Tonight, while the sun begins to drop and the tourists frame their photos, I’m remembering those talks. Jim used to say that we should hit the backcountry together, maybe climb Vishnu Temple. I imagine what that might have been like. Deep in my memories, I don’t notice the young man approach me.

“Excuse me, sir,” he says. Our eyes meet. “Would you help me and my family? We’re here to spread my brother’s ashes in the canyon. Would you film it for us?”

I follow him back to the overlook. His mother and two brothers stand next to the railing. They have come from North Carolina, she says, because her lost son loved this place.  “He passed five years ago. His name was Jacob.” Her eyes are shining. “We came here on vacation when he was 15.” When she hands me the camera, she takes my hands in hers, and looks straight into my eyes. “He was a beautiful boy.” I nod.

She turns back toward the canyon and the setting sun. The brothers gather around her, they say a prayer. I push the button and a golden cloud of ash appears on the tiny screen. In the background, Vishnu Temple turns coppery in the dying light. The woman sobs, the sons wrap her in their arms.  When I hand back the camera she thanks me, then asks where my home is. "Here," I say.

Then I point to Vishnu Temple. I tell her that in the Hindu trinity, Vishnu is known as the sustainer of all life. I tell her about my friend, Jim, and that I always remember him when I take this walk. I promise her that from now on when I stop at Mather Point, I will remember her son, too.

Michael Wolcott is a contributor to Writers on the Range, the opinion service of High Country News. He works for Grand Canyon National Park and dedicates this essay to Jim Merriman.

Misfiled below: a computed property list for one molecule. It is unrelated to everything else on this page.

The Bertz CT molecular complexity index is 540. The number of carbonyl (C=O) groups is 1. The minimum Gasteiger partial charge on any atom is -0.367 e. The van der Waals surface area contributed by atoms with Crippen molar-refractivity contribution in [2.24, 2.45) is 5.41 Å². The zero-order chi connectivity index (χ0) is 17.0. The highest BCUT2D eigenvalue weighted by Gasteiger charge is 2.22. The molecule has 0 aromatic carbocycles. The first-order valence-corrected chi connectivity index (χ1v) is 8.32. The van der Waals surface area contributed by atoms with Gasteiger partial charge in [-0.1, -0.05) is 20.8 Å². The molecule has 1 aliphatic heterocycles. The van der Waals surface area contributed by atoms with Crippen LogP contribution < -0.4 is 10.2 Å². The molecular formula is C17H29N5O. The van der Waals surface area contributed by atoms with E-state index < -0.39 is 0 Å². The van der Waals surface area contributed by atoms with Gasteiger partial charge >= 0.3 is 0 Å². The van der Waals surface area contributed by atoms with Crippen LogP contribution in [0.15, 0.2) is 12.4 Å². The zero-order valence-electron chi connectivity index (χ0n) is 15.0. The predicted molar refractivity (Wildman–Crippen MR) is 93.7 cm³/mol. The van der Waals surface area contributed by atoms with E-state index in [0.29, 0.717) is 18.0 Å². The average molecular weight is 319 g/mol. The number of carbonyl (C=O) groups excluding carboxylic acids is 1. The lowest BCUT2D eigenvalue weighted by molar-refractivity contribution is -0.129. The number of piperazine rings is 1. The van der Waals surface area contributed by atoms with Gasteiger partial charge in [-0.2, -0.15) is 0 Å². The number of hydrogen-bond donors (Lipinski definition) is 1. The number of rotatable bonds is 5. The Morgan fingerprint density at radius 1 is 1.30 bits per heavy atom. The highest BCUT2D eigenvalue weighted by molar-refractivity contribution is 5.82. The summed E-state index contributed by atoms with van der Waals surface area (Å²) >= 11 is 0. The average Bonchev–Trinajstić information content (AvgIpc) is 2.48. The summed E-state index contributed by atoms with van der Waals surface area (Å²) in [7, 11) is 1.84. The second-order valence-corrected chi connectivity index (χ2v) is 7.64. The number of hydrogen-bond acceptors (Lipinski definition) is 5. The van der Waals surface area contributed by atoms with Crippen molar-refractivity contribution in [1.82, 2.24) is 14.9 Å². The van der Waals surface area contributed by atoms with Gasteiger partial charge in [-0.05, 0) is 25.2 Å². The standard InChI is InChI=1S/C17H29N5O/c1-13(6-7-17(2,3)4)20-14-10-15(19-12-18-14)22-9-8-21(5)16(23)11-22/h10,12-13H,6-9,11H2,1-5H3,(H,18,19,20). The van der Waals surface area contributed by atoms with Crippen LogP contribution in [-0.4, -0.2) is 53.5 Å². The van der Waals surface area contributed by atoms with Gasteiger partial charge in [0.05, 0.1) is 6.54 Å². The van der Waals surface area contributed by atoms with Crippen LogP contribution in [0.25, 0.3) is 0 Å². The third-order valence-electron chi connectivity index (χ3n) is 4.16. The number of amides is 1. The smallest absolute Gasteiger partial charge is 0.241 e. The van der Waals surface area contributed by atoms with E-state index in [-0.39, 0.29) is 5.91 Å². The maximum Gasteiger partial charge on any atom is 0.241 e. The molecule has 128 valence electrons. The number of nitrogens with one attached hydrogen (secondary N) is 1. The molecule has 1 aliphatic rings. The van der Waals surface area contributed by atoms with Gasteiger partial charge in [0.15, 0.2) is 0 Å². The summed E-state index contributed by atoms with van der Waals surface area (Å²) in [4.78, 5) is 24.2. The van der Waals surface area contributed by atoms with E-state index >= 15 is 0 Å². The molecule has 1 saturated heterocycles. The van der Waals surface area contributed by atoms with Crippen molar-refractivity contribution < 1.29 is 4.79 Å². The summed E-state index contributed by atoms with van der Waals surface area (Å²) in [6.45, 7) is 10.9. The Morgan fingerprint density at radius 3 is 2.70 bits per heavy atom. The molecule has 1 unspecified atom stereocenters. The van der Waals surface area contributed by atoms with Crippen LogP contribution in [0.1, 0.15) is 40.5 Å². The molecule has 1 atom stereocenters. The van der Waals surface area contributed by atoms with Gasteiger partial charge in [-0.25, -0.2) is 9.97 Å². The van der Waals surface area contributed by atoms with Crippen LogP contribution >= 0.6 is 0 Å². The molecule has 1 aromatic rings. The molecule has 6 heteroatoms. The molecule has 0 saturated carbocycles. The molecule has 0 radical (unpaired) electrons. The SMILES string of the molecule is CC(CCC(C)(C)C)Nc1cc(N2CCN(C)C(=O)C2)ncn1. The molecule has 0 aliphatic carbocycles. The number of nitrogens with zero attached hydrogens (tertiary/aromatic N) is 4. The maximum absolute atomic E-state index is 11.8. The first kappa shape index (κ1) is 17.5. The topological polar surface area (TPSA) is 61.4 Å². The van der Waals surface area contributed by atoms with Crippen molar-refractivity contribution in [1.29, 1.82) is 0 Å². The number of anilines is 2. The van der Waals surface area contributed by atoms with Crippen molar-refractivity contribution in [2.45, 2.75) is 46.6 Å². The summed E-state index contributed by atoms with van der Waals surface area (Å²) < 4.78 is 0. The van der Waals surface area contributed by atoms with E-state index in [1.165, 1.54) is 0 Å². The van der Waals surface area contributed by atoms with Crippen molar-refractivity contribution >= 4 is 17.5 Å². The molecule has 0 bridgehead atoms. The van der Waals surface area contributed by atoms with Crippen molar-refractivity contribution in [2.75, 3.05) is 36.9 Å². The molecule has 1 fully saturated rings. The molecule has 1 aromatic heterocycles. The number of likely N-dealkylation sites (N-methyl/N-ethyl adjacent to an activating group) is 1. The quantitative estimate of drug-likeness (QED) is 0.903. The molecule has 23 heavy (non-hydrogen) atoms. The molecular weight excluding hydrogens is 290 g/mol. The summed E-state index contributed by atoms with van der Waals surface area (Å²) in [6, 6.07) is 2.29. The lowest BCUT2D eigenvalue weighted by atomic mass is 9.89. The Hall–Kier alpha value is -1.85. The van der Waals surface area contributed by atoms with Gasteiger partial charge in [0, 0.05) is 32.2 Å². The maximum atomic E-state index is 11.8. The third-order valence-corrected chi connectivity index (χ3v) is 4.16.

Note: the opinions expressed in this column are those of the writer and do not necessarily reflect those of High Country News, its board or staff. If you'd like to share an opinion piece of your own, please write Betsy Marston at

Mike McLaughlin
Mike McLaughlin Subscriber
Aug 26, 2016 02:06 PM
 I knew Jim Merriman. From the description, it was surely the same person.

I knew him when he first was captivated and liberated by Yosemite's astounding Valley; and know something of his life between times he was struggling with alcohol and that overpopulating culture of urban life.

He was several years older than the friends he discovered while they were in prison against a coercive and hierarchical culture's attempt to create a slave army (this is literal - the US draft was expressly intended to do this). Singular all, the errant companions who met and traveled with him, as if leaving footprints in sand or snow, radiating into meetings, circlings, departures.

 None ever asked Mac what had brought him to be imprisoned. Upon release he traveled with free spirits of the time, who, whether professional or just living lives of discovery, all share that impulse to freedom. Yet they naturally congregated, a fission-fusion society, restoring somehow original human nature and ecological fit.

Jim (known as Mac, or Big Mac at a certain period) discovered the richness of natural beauty back in about 1972 when he traveled with them to the Valley, which was not quite as smoggy and overwhelmed as it became later. He, by the way, had the capacity to run for miles, and learned some hatha yoga to keep himself more flexible for the natural clambering in the real world we all so love.